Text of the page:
And there you have it. The only thing that deploy_production does additionally to pulling down my built images, is nudge my Craft project.yaml to pull in any changes (why Craft 503s on the frontend here, I do not know, but at least they provide a tool to mitigate this). This saves the momentary downtime where I would have to log into Craft and accept those changes. On other projects, I might run migrations here, or any cache warming. Baby steps, though.

I've found this little project to be a lot of fun, and I've learned a load about stuff I already knew a bit about, and stuff I never knew about but probably should. One of my favourite things about having this site has always been that it's a great learning tool for me, as well as a platform for me to be able to share whatever I'm thinking about or pointing my camera at, whilst still retaining ownership of it all.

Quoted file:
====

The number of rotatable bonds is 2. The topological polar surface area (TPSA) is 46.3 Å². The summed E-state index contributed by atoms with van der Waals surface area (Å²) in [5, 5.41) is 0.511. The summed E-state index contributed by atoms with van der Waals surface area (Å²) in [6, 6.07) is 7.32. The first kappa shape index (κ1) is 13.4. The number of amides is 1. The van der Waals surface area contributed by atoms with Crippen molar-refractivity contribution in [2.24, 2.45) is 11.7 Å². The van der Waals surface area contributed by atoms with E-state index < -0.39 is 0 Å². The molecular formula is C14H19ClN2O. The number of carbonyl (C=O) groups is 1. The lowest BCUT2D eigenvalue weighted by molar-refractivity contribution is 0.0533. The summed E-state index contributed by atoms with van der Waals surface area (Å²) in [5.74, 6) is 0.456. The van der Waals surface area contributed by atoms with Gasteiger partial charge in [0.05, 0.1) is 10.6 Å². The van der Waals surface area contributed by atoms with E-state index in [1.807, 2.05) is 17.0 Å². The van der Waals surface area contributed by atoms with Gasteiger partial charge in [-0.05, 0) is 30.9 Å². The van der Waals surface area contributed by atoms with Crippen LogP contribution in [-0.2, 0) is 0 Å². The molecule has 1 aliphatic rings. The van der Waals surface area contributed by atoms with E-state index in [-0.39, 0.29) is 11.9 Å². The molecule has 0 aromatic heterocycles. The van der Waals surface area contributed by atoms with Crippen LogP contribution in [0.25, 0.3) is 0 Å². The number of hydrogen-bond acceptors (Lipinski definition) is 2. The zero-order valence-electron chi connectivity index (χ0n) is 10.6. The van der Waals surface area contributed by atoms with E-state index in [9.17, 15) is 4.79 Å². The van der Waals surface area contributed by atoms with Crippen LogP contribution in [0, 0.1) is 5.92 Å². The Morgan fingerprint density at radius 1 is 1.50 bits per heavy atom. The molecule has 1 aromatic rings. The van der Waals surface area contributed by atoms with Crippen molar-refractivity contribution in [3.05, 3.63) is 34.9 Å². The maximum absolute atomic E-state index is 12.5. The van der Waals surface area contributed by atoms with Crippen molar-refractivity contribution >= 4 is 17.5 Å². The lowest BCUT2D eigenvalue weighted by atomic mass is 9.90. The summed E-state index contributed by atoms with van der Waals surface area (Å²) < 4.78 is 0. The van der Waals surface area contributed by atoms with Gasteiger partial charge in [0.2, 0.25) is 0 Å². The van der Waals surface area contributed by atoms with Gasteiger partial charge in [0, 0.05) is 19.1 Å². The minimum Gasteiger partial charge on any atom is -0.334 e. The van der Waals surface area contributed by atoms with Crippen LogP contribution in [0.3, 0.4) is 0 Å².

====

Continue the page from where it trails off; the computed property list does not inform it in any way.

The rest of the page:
I did realise whilst writing this, that the reason I thought this post was necessary was because I did so much messing around to get everything working that it seemed like there was a lot more to this than there actually is! Still, I've written it now, so might as well keep it. If you have any questions about any of this (or maybe you want to call me an idiot because I'm doing something ridiculously wrong - I would appreciate the help, but not the rudeness!), then please feel free to get in touch with me.

Thanks for reading, if you did. And if you didn't, thanks for thinking this might be something worth reading!